Lagos, Nigeria’s commercial capital, has once again made it into the record books for the wrong reasons as it has been ranked as the world’s most dangerous city.
In a newly released report by the Economist Intelligence Unit (EIU), Lagos is ranked as the world’s most dangerous city to live in.
Tokyo, Japan’s capital city, was ranked the world’s safest city. While Singapore, Osaka, Amsterdam and Sydney occupy the second to fifth spots on the ranking.
According to TheCables, the report named “Safe Cities Index” ranked 60 cities across the world based on digital security, health, infrastructure and personal security; and Lagos scored the least on most of these parameters.
Lagos occupied the 56th spot on the digital security ranking and placed 58th on the infrastructure security ranking.
Nigeria’s most populous city ranked the least on the health and personal security tables.
“Urban management will play a fundamental role in defining the quality of life of most human beings in the coming years. A key element of this will be the ability of cities to provide security for their residents, businesses and visitors.
“A look at the top five cities in each pillar—digital, health, infrastructure and personal security—yields a similar message. In each area, leading cities got the basics right, be it easy access to high-quality healthcare, dedicated cyber-security teams, community-based police patrolling or disaster continuity planning”, the report stated.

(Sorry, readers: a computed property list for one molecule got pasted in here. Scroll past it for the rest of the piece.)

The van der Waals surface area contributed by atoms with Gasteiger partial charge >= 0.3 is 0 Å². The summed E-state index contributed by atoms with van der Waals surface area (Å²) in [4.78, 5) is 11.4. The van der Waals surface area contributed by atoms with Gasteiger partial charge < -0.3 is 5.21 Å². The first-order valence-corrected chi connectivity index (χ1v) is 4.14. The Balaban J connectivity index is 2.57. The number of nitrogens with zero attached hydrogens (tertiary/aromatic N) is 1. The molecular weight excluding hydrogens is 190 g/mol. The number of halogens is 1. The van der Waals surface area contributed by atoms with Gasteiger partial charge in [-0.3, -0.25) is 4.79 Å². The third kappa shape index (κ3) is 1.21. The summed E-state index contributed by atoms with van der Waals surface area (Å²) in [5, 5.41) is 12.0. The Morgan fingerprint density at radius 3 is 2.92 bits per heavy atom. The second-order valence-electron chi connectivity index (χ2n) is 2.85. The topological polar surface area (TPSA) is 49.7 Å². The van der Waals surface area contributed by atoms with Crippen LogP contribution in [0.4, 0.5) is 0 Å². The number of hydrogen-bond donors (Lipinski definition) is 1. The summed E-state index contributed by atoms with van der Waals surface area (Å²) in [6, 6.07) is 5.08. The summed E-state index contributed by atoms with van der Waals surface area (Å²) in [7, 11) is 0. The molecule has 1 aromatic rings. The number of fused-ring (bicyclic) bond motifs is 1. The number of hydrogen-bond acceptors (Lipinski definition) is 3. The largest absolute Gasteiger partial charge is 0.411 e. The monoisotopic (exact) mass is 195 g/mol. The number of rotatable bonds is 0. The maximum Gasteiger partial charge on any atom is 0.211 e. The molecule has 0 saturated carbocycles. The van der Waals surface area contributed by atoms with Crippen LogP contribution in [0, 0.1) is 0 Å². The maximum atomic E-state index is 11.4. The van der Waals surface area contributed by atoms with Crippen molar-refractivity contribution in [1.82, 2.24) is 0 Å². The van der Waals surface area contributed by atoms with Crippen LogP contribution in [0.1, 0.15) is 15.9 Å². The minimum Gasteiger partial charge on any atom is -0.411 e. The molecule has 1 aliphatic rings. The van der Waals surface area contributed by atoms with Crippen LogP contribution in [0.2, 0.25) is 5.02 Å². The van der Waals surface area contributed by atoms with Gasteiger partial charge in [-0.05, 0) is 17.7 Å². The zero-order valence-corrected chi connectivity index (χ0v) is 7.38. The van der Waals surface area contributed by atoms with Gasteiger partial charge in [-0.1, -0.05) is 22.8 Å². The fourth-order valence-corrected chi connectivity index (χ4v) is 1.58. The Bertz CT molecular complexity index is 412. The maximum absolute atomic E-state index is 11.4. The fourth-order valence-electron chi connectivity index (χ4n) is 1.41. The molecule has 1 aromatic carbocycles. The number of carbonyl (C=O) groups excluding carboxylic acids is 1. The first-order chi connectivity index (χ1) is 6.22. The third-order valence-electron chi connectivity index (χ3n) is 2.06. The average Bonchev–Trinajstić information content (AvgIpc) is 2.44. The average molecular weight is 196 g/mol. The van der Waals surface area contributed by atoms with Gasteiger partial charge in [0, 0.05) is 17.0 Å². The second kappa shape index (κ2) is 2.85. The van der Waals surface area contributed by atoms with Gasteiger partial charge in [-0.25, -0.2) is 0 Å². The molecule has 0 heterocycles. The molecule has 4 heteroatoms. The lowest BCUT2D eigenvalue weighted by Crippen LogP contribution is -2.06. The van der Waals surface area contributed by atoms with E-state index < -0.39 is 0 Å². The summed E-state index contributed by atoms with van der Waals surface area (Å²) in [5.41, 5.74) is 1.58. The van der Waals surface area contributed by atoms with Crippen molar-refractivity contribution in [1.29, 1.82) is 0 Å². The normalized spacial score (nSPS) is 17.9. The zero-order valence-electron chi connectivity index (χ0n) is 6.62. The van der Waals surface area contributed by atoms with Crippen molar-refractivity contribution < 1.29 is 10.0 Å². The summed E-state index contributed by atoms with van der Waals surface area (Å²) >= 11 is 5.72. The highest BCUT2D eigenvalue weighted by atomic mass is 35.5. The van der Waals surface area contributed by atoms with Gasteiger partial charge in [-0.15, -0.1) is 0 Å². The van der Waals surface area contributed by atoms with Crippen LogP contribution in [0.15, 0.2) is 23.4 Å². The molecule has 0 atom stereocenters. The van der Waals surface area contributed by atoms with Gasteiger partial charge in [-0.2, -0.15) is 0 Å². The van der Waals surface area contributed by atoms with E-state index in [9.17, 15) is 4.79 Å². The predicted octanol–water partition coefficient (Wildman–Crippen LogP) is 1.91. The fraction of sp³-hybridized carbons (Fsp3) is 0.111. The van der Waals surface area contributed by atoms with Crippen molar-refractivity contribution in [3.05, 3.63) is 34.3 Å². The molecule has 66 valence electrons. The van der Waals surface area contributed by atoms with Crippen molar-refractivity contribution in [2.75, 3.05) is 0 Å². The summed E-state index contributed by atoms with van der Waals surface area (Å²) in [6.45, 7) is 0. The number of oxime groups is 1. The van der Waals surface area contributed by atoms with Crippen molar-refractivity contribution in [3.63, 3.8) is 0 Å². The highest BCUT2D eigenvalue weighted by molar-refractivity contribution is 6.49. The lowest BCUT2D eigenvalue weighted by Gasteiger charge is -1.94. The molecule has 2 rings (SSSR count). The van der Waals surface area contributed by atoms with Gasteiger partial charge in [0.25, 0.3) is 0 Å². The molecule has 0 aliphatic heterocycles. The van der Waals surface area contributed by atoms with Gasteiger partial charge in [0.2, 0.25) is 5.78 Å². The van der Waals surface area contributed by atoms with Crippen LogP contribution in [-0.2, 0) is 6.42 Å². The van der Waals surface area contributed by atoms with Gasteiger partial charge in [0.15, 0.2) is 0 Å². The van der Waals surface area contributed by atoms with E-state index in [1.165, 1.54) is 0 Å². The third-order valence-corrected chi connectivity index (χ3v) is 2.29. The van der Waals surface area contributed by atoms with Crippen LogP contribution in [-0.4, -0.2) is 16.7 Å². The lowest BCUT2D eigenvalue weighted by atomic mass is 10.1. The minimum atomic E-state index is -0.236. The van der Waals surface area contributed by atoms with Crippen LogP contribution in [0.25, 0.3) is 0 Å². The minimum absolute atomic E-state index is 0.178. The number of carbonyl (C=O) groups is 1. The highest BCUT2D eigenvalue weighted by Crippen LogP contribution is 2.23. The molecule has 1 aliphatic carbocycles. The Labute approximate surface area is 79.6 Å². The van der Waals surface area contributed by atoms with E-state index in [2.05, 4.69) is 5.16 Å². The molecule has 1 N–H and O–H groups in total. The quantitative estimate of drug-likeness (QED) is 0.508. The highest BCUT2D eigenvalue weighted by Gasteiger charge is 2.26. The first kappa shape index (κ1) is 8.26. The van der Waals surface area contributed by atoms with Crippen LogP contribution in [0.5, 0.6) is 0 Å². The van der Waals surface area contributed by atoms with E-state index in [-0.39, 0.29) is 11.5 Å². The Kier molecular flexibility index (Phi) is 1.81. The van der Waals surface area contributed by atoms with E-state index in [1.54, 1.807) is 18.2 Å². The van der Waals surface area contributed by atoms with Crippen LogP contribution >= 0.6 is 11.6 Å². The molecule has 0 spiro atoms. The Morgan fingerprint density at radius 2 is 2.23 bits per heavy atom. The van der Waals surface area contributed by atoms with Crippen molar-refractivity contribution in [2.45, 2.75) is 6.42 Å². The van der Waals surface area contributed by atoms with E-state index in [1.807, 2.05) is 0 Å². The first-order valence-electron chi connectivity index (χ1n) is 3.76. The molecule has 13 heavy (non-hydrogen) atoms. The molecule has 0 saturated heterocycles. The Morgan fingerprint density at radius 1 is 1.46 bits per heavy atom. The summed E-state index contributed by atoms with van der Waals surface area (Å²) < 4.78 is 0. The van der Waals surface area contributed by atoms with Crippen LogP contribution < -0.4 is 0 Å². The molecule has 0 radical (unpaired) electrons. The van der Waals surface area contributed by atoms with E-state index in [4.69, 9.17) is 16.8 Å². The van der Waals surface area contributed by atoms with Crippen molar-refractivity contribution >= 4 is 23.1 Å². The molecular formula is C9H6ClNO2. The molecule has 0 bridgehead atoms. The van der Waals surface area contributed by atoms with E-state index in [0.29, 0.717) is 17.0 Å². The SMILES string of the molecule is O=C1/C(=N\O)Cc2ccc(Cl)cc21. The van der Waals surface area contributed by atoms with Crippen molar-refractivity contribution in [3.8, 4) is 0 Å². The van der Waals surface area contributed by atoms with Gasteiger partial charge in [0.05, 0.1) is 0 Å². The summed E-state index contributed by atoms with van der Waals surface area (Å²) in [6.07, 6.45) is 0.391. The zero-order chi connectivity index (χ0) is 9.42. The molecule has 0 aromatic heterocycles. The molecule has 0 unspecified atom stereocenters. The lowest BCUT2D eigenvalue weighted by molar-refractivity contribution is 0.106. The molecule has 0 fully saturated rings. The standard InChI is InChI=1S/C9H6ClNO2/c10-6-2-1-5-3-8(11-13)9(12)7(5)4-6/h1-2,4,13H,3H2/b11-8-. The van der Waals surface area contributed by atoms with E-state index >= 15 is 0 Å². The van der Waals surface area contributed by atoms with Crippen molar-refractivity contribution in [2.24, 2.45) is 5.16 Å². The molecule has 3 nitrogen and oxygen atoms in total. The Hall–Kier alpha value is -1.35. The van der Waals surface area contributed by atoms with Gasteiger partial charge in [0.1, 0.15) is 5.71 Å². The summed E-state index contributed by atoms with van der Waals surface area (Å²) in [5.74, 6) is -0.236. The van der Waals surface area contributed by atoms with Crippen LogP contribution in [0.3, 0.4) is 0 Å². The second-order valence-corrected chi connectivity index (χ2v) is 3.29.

The cities were ranked on the following explained parameters:
Infrastructure security: Enforcement of transport safety, pedestrian friendliness, disaster management/business continuity plan, road network, power network, rail network, the percentage living in slums, air transport facilities.
Health security: Environmental policies, access to healthcare, number of beds per 1,000 population, number of doctors per 1,000 population, access to safe and quality food, quality of health services, air quality, water quality, emergency services in the city.
Personal security: Level of police engagement, community-based patrolling, available street-level crime data, use of data-driven techniques for crime, the prevalence of petty crime, gender safety (female homicide), level of corruption, rate of drug use.
The report also estimated that more than half of Lagos’ population live in slums; a development that Alioune Badiane, president of the Urban-Think Tank Africa (TUTTA), says is due to poor or insufficient planning.
“The main driver of insecurity is the extent of informal settlements. This arises not from a growing population per se, but poor or insufficient planning. It is not acceptable,” he says.
“We have a lot to do, but the number one priority is improved urban planning and better city management.”
This is the first time Lagos is featuring on the index.